Status: moving along slowly
I read a post on facebook that reminded me of my time with weight watchers when I started loosing weight. It felt so good when I had lost my first ten pounds and I was so proud of myself but no one noticed. I discovered that until I lost over thirty pounds no one commented. But I was so proud of myself and wanted everyone to notice. So how does this tie into our topic of rejections you ask?
As a publisher/editor I read a lot of manuscripts and I read many from the same authors. I like to think that when I spend hours on editing and copy editing that I will see the learning curve going up on the next submitted ms. I have found that while I am willing to take the time (multiple reads and hours of exhausting work) I need to see improvement if I am going to buy a ms again from that author.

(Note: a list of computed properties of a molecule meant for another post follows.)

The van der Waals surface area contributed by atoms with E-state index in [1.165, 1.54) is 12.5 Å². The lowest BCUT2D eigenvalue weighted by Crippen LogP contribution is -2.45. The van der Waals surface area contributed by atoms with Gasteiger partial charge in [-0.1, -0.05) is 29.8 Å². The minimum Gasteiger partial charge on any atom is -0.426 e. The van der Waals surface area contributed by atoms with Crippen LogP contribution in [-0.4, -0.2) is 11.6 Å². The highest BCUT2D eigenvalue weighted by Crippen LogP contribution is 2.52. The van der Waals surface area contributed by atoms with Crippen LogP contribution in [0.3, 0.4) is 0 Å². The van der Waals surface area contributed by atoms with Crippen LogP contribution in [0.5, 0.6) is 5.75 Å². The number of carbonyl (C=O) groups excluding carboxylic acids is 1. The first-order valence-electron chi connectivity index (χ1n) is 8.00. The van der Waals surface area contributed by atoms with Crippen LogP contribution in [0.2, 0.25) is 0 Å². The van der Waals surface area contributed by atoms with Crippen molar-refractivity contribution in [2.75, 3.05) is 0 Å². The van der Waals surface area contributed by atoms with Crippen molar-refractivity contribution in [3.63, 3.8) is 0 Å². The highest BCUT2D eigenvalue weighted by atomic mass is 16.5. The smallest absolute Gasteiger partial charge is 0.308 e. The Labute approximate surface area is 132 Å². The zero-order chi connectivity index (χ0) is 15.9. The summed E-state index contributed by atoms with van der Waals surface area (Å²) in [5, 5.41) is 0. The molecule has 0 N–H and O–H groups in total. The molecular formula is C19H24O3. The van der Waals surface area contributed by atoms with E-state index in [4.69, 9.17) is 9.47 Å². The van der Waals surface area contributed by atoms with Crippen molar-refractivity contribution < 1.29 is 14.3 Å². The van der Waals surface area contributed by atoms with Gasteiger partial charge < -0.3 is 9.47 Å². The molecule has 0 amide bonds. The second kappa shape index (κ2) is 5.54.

When I first began writing, I sincerely believed that if I wrote a great story the publishing house would buy it. I thought that if I had a few mistakes: commas, pov problems, dangling participles... the house would be more than willing to make these mistakes go away. Boy was I wrong. Now that I am on the other end, I know how important grammar and sentence structure are to the editor. An editor can not get to the elements of the story if they are forever having to scratch their head and think, huh...
Rejections are a learning process for the author. We all have elements that might not be a strength i.e. grammar, characterization, pov, plotting... and of course the list goes on and on. I always had trouble with pov. Thankfully I had critique partners who could teach me and help me learn.
If that rejection letter is to be avoided make sure all the elements are in place, don't take it to personally and learn, learn, learn from the rejections. Hopefully the editor will tell you why he/she rejected your manuscript. Whatever you do be proud of all your accomplishments even if rejected. How many people can say they have finished a book? And how many people say they want to write one?